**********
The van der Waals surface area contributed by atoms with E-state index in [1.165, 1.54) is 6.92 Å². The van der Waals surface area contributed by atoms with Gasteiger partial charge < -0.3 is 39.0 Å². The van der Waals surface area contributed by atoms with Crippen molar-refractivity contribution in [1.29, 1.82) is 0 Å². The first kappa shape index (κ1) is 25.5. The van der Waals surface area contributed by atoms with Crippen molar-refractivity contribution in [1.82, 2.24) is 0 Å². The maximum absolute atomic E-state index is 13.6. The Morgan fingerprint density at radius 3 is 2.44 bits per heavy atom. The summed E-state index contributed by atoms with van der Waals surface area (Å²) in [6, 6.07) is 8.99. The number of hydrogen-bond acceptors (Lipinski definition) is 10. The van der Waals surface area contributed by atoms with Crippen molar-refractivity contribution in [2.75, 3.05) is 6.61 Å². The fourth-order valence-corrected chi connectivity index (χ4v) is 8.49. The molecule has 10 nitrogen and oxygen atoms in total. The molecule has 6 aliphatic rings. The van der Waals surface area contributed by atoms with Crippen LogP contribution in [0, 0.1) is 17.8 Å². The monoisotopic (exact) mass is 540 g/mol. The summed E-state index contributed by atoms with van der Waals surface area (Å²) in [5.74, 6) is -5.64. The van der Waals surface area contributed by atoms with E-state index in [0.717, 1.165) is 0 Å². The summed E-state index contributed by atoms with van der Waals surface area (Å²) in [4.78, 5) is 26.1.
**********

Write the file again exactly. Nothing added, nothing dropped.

The van der Waals surface area contributed by atoms with E-state index in [1.165, 1.54) is 6.92 Å². The van der Waals surface area contributed by atoms with Gasteiger partial charge < -0.3 is 39.0 Å². The van der Waals surface area contributed by atoms with Crippen molar-refractivity contribution in [1.29, 1.82) is 0 Å². The first kappa shape index (κ1) is 25.5. The van der Waals surface area contributed by atoms with Crippen molar-refractivity contribution in [1.82, 2.24) is 0 Å². The maximum absolute atomic E-state index is 13.6. The Morgan fingerprint density at radius 3 is 2.44 bits per heavy atom. The summed E-state index contributed by atoms with van der Waals surface area (Å²) in [6, 6.07) is 8.99. The number of hydrogen-bond acceptors (Lipinski definition) is 10. The van der Waals surface area contributed by atoms with Crippen molar-refractivity contribution in [2.75, 3.05) is 6.61 Å². The fourth-order valence-corrected chi connectivity index (χ4v) is 8.49. The molecule has 10 nitrogen and oxygen atoms in total. The molecule has 6 aliphatic rings. The van der Waals surface area contributed by atoms with Crippen LogP contribution in [0, 0.1) is 17.8 Å². The monoisotopic (exact) mass is 540 g/mol. The summed E-state index contributed by atoms with van der Waals surface area (Å²) in [5.74, 6) is -5.64. The van der Waals surface area contributed by atoms with E-state index in [0.717, 1.165) is 0 Å². The summed E-state index contributed by atoms with van der Waals surface area (Å²) in [4.78, 5) is 26.1.